SALT LAKE CITY — I'll be the first to admit I'm a gutless wonder. I concluded that back in ninth grade, when I skipped out on an after-school fistfight with Doyle Beck. It's not like we had a formal appointment. He simply said "Meet me after school in the parking lot" and threw in some predictions on what he was going to do to my profile.

Instead of meeting him, I climbed on the school bus, and away I went.

So, it's not surprising that on Karl Malone's Hall of Fame inauguration day, I would abstain from saying who is the greatest power forward of all time. That's wimpy, I know, although I suspect Malone's not all that worried about it. He said last month it was up to the experts to decide his place in history. He also said his chief rival, Tim Duncan, is one of his favorite players to watch.

I might actually venture an opinion if only I could figure out what position Duncan plays. Is it power forward, center or something in between? (By the way, can someone tell me what position Dirk Nowitzki plays?)

Malone and Duncan didn't play the same way, didn't do the same things. It's like comparing chocolates to cheesecake.

They're both great in their own inimitable way.

Therefore, I'm taking the cowardly way out.

I survived Doyle Beck, and I'm sure I'll survive this.

The only real reason this is an issue is because we Americans have an obsession with rankings. We can't just say they're special — we have to describe just how special. There are rankings for restaurants, movies, music, soft drinks, books, lawn mowers, celebrity makeovers and refrigerators. Ratings for cars, candy and vacation getaways. I understand that. I rank my shirts, ties, hikes and embarrassing moments.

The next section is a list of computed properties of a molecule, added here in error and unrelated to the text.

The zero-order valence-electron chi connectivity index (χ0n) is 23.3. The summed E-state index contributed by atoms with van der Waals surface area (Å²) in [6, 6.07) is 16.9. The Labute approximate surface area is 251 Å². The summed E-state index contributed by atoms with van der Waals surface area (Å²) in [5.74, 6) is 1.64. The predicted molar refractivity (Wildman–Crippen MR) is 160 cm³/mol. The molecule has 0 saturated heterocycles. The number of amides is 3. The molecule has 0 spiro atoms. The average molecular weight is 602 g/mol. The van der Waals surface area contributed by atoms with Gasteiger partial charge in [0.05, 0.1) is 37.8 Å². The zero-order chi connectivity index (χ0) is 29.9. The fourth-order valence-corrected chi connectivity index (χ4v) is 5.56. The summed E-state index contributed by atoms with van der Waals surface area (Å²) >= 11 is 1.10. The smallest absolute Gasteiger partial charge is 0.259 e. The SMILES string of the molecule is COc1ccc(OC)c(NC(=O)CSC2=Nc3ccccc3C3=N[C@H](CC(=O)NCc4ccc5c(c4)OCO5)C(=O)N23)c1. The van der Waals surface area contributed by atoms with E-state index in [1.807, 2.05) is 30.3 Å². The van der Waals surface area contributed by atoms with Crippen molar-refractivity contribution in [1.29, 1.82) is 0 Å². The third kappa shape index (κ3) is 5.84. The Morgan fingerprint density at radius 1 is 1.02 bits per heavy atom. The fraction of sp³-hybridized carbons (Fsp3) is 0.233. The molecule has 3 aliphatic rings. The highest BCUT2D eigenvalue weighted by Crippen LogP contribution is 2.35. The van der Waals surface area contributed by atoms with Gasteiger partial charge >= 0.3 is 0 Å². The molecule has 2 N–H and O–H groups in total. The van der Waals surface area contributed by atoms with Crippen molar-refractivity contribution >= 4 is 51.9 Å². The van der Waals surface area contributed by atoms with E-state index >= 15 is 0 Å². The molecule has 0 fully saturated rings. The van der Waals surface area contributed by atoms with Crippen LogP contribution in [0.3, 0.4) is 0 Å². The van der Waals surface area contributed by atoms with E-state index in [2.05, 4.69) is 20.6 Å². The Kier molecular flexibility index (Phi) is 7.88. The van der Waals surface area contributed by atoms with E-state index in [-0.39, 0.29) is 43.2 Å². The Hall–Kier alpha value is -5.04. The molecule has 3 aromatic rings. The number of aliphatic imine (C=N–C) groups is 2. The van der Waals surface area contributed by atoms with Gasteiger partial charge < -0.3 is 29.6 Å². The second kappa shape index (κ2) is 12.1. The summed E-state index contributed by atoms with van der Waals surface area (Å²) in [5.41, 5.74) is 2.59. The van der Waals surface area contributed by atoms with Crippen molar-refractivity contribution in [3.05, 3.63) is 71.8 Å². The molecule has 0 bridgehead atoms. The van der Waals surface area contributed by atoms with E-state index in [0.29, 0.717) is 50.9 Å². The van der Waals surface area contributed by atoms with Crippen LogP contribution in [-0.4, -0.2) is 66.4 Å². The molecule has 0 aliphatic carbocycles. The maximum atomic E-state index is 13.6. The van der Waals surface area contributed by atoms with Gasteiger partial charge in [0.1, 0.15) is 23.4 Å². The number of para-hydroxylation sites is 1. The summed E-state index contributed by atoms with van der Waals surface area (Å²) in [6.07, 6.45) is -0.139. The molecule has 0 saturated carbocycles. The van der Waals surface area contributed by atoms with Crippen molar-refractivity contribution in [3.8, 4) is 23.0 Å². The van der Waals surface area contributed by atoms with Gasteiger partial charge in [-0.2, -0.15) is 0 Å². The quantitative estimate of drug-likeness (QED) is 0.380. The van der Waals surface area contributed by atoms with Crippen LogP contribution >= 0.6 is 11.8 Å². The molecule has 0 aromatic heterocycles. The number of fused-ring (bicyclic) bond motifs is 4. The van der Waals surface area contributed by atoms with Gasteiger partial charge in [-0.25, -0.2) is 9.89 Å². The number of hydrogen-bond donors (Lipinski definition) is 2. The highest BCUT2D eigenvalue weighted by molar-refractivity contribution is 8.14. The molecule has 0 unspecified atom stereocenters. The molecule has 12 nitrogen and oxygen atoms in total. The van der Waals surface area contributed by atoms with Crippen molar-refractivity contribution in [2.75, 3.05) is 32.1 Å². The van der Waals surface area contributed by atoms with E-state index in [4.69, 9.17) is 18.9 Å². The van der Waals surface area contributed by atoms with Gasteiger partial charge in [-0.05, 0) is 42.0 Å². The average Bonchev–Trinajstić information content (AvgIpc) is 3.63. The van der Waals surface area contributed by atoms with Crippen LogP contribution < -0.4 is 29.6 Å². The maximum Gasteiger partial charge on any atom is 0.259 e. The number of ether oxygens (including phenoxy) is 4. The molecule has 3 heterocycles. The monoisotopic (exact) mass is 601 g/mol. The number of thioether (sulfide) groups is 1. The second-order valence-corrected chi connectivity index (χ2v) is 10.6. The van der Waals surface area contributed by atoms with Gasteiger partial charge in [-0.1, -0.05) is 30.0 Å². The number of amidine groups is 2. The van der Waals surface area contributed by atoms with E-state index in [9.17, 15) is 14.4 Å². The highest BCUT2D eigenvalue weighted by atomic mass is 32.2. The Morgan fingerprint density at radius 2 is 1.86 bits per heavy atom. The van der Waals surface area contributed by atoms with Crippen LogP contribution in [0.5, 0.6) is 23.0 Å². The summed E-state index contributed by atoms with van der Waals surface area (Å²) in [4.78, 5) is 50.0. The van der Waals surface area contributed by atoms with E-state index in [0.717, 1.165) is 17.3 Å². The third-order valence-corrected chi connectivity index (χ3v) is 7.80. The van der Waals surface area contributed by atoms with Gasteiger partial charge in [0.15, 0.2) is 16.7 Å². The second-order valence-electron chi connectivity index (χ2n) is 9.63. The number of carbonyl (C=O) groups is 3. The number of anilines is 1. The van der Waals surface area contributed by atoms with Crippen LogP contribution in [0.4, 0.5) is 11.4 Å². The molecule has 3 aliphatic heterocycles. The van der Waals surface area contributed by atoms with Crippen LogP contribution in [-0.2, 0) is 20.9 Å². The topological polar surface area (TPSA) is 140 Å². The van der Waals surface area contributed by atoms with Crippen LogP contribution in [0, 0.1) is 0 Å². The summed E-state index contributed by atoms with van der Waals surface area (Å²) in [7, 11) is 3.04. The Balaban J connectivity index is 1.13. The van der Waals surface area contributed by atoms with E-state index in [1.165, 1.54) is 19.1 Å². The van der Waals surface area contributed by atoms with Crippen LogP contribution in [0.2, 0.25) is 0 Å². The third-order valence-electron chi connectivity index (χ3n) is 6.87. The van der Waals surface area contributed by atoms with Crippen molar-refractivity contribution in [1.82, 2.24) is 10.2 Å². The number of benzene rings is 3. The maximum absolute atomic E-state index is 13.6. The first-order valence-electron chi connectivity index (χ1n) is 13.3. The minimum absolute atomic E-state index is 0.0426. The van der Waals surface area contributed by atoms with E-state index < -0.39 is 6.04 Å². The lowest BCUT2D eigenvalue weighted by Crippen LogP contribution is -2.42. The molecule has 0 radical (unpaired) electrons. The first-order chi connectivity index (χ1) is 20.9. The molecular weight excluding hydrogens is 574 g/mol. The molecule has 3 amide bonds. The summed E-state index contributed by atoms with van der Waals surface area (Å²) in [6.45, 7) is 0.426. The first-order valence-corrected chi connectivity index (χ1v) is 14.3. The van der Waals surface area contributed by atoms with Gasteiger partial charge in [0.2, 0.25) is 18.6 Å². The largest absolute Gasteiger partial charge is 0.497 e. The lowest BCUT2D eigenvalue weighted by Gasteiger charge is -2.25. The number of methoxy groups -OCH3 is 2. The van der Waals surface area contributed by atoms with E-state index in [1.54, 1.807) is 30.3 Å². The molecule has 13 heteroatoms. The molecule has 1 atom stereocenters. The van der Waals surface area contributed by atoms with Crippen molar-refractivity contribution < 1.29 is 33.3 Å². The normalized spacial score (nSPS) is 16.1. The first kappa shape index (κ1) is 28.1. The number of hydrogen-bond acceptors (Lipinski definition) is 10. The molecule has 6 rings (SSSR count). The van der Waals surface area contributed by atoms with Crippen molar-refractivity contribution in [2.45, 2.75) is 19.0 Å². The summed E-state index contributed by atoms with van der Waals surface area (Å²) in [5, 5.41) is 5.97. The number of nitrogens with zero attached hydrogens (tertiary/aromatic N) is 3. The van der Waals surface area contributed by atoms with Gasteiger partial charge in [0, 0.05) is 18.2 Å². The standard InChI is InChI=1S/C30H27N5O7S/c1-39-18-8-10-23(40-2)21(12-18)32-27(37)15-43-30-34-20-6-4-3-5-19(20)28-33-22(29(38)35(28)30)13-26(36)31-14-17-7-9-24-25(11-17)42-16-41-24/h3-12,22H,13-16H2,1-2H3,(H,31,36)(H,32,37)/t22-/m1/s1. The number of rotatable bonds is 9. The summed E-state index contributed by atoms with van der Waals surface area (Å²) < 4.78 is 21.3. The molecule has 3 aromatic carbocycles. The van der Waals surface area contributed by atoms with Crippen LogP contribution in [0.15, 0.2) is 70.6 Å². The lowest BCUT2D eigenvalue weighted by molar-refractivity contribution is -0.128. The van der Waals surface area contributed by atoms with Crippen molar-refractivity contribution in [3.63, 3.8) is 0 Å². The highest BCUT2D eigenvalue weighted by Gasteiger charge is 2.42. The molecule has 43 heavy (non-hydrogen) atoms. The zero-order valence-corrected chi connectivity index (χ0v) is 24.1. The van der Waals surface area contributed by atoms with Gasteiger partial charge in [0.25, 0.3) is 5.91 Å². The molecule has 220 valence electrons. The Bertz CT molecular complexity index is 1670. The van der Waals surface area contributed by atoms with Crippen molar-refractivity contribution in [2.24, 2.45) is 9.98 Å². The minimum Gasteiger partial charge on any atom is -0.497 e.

Weird part is, there's no real way to quantify most rankings. Too many variables. Rating basketball players is like rating scenery. It all depends on the kind of scenery (beach, desert, plains, mountain, etc.) and the season.

I went through this same process last year when John Stockton was inducted. Many say he was history's greatest point guard. Even more say it was Magic Johnson. But since Johnson was all over the court, they didn't really play the same position.

I had to abstain on that one, too.

I like simple choices, like regular or Biggie size.

Malone's played a low-post power game for most of his career. Stockton dumped the ball to him, and he rolled to the rim, dragging all kinds of people with him. Duncan is a textbook bank-shot and footwork artist. Which is better? Depends on the teammates and the opponents, the coach and the player's health and longevity, how he was used in the offense and defense.

Malone played longer, averaged more points and shot a better percentage than Duncan so far. He is the second-leading scorer in NBA history. Duncan had better rebounding numbers, more blocks and the same assists average. He also won the same number of MVP awards (two) and got four more championship rings (at least) than Malone.

In head-to-head competition, Duncan averaged more points, rebounds and blocks, but fewer assists. However, just as Duncan was reaching his peak, Malone's career was waning, so maybe that's not a fair comparison.

So, I ask, do we have to rank EVERTHING?

I once had a journalist friend tell me a meal at a French Quarter restaurant was the finest of his life. Really? Is that true, or was he just starving when he ate? If so, a hot dog would have seemed exquisite. We were at the Super Bowl when he shared that with me. For some reason, it didn't occur to us to rate the Super Bowls, just meals.

I figure that on this momentous day for Malone, there's no need to spoil it by picking Duncan. Nor will I minimize Duncan by choosing Malone because it's his big day. I'll just say Malone deserves to be in the Hall of Fame and leave it at that.

If anyone wants a piece of me, I'll be on the bus.